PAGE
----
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International Animal Rescue Saving animals from suffering around the world

May Orangutan Diary

Temon (pictured) is showing great promise. She is still very tiny, but incredibly independent of the carers. Always climbing high, even when the other babies are crying for their food or drinks, Temon remains calm and quiet, but with a very hopeful look in her eyes. She should grow to be a big strong girl as she loves her food and enjoys a varied diet, eating all the veggies, including ones that a lot of the other youngsters reject. 

Kiki has now finished his treatment for air sacculitis, an infection in his throat pouch, and is doing very well. We decided to find him a friend to encourage him to be more social with other orangutans and introduced Pinoh into his enclosure. To start off with both of them were a little unsure of their new companion, mostly just passing by each other unless there was food or enrichment around. Pinoh is a rather greedy individual who learned very quickly that Kiki was a pushover, so they are currently being separated at meal times to make sure Kiki gets his fair share of the goodies. Pinoh is a very playful character and Kiki is warming to her company.

Bonita (pictured right) has moved back to baby school after giving forest school a try. She was the smallest member in forest school and although she has great skills at climbing and nest building she couldn’t cope with the competition and boisterous behaviour from the older, larger orangutans. When she moved back to baby school she was seeking lots of human attention, but has now settled back in well, becoming more independent of the carers and climbing and exploring with Gunung and Joyce.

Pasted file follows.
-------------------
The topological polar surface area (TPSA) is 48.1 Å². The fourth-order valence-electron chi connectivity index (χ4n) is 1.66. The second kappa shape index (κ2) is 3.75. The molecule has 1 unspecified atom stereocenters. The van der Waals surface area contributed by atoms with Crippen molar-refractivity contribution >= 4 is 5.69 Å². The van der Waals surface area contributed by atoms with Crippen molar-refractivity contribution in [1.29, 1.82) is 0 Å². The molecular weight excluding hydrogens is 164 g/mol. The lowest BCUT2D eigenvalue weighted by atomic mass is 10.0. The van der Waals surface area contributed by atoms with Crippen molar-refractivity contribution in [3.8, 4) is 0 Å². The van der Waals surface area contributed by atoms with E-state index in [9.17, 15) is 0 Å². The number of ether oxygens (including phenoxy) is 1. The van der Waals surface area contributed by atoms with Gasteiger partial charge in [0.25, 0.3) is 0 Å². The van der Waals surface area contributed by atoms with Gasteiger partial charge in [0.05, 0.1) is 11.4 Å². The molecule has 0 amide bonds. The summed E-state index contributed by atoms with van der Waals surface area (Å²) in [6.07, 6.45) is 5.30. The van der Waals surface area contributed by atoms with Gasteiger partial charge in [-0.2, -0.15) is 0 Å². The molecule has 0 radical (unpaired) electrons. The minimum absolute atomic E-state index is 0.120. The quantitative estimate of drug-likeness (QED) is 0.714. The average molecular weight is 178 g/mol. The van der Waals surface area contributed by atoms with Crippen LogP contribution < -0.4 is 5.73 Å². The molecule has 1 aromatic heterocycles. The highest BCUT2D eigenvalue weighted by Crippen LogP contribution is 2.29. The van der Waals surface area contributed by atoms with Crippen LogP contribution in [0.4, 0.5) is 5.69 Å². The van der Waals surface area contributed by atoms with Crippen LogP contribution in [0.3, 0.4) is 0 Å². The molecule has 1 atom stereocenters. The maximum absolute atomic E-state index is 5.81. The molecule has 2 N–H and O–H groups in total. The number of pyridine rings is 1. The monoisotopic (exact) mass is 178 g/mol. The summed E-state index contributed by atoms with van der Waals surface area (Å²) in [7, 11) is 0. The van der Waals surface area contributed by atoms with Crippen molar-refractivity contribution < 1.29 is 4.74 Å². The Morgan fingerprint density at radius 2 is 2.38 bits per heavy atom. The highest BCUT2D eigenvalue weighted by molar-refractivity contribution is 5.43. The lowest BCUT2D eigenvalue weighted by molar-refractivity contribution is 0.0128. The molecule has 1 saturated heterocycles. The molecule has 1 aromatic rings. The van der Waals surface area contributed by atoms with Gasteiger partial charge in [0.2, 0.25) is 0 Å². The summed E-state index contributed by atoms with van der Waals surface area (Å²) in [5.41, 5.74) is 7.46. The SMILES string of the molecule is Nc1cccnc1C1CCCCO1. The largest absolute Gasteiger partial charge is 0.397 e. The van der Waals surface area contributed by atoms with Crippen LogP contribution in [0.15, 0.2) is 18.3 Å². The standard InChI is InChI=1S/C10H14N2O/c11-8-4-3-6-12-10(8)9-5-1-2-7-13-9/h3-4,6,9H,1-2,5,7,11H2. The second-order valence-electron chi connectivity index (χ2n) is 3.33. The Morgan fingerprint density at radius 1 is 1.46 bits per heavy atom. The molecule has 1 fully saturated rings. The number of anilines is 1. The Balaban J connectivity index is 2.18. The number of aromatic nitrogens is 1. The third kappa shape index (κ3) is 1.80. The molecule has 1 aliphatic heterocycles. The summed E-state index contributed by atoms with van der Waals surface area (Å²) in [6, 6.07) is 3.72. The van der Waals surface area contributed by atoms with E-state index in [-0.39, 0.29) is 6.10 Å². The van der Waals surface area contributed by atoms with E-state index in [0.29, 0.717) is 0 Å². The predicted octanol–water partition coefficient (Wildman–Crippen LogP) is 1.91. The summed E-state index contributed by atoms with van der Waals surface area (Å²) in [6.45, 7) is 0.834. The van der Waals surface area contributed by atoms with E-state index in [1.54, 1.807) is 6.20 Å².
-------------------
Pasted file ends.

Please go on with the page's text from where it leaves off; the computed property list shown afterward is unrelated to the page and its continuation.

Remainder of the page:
Rika is thriving in forest school, even though she is now the smallest one there. She has also grown some hair, which is much brighter than the dull, balding coat she had when she first arrived. She is very forest savvy, staying high in the trees and although she follows the other orangutans back to the night cages at the end of the day, she will often refuse to come in and make her own nest close by. This is fantastic behaviour and a promising sign that her natural skills will continue to develop and she will also be a good example to the other members of forest school.





Pingky has resumed her position at the top of the totem pole. She is thriving on her new diet and getting lots more exercise as she keeps Nicky, Huta and Mely in line. 


The female groups in the large socialisation cages are working out well. Suki, who has always been a very independent and reserved individual, has found a new friend in Mona, who she loves to play with. The pair also like to spend time with Neng and Cinta. Mona is paying a lot of interest to the construction of the new socialisation cages (see picture), which are being built next to theirs. With her fascination of bolts we are hoping that she’s not working out how to dismantle them in the future!  



The medical team are in the process of planning for a building to house a PCR (Polymerase Chain Reaction) lab. To have this facility on site will speed up a lot of the testing processes. In the past we have always had to send samples away, resulting in long waits for results